Life expectancy in Canada may be decreasing as opioid crisis rages on

In an annual report on the state of public health in Canada, the country's chief public health officer said that for many years, life expectancy has been "steadily increasing." But the opioid crisis is expected to stop that progress in its tracks.

Deaths unlike anything Canada has seen since AIDS epidemic, chief public health officer says

Yvonne Clark looks through photos of her son Conner, who died five years ago of a fentanyl overdose. Despite her efforts to help educate other young people, Clark fears the opioid crisis will claim many more lives in Canada. (CBC Calgary)

The opioid crisis may be causing a drop in Canadians' life expectancy, according to a report released Tuesday by Canada's chief public health officer. 

That comes as no surprise to Yvonne Clark, whose son Conner, 21, died on Thanksgiving in 2013 after suffering from an OxyContin addiction for almost two years. An overdose from a single fentanyl tablet killed him, the Calgary woman told CBC News.

"This drug is cruel. It's evil," she said.  "Kids are going out there and they think it's not going to happen to themselves, [that] they're invincible."  

Clark, 54, now goes out and shares Conner's story with students, hoping to save lives. But she knows the enormity of the killer she's trying to fight. 

"I really do think this drug is going to claim the lives of many more. And it's devastating," she said.   

In her annual report on the state of public health in Canada, Dr. Theresa Tam said that for many years, life expectancy has been "steadily increasing," as it is in other high-income countries. But the opioid crisis is expected to stop that progress in its tracks.      

"This is the most significant public health crisis that we've seen for many decades," Tam told CBC News.  

Dr. Theresa Tam, chief public health officer for Canada, says the opioid crisis is expected to halt the country's steady increase in life expectancy. (Public Health Agency of Canada/Canadian Press)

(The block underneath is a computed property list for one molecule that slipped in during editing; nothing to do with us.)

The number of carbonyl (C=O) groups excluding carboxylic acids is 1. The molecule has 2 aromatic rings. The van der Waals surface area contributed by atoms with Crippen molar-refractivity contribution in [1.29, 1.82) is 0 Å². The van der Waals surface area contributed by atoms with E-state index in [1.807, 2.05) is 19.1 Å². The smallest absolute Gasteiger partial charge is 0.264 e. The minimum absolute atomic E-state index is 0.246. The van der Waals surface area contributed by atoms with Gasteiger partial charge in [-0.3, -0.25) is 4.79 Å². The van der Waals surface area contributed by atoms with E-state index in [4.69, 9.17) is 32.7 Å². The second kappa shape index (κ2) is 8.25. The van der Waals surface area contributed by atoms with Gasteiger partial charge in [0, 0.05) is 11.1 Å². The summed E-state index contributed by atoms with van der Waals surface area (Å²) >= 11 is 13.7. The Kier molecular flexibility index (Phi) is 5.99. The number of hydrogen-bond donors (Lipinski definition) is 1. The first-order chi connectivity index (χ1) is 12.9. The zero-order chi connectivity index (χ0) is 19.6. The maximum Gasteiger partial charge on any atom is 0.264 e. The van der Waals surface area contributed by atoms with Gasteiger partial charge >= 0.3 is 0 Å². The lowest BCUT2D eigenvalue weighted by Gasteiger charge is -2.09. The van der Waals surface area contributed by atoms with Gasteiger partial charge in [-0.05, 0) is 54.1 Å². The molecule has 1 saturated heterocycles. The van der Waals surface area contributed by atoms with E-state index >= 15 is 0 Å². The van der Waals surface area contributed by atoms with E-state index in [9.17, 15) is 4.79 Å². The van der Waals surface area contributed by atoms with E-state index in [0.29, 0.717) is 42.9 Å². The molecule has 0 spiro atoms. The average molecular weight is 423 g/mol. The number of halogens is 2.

Overdose deaths have been climbing, killing nearly 4,000 Canadians in 2017 alone. Canada hasn't seen deaths that could impact life expectancy like this since the AIDS epidemic of the 1980s — or the 1918 Spanish flu pandemic, Tam said.  

In British Columbia, the province hit earliest and hardest by the fentanyl crisis, drug overdose deaths contributed to a decrease of 0.12 years — more than a month — in life expectancy between 2014 and 2016.

Although the data is not yet available to determine whether there's a similar effect on a national level, Tam said the Public Health Agency of Canada is working to find out — and believes the deaths of "so many people in such a short period of time will cause this dip" in other provinces and territories. 

Average life expectancy already decreased in British Columbia by more than a month between 2014 and 2016 due to overdose deaths. (Darryl Dyck/Canadian Press)

The increase in deaths in the last few years seems to be driven by illegal fentanyl, as well as overdoses resulting from using other drugs — including alcohol, benzodiazepenes, cocaine or methamphetamines — in combination with opioids, the report said. 

The U.S. saw a drop in life expectancy due to drug overdoses for two years in a row, according to the Centers for Disease Control and Prevention. 

National data suggest the majority of opioid overdose deaths in Canada have been men and individuals between 20 and 59 years old, but Tam cautioned that this may not reflect the reality in some regions. 

"Emerging evidence from several provinces indicates that individuals living in poverty, First Nations people and those who experience unstable housing are disproportionately affected by opioid overdose deaths," she said. 

The report, meant to be a glimpse at the state of public health in Canada for the year, focuses on substance abuse among youth, including alcohol, cannabis and opioids. 

About the Author

Nicole Ireland

Nicole Ireland is a CBC News journalist with a special interest in health and social justice stories. Based in Toronto, she has lived and worked in Thunder Bay, Ont.; Iqaluit, Nunavut; and Beirut, Lebanon.

With files from CBC's Catharine Tunney and The Associated Press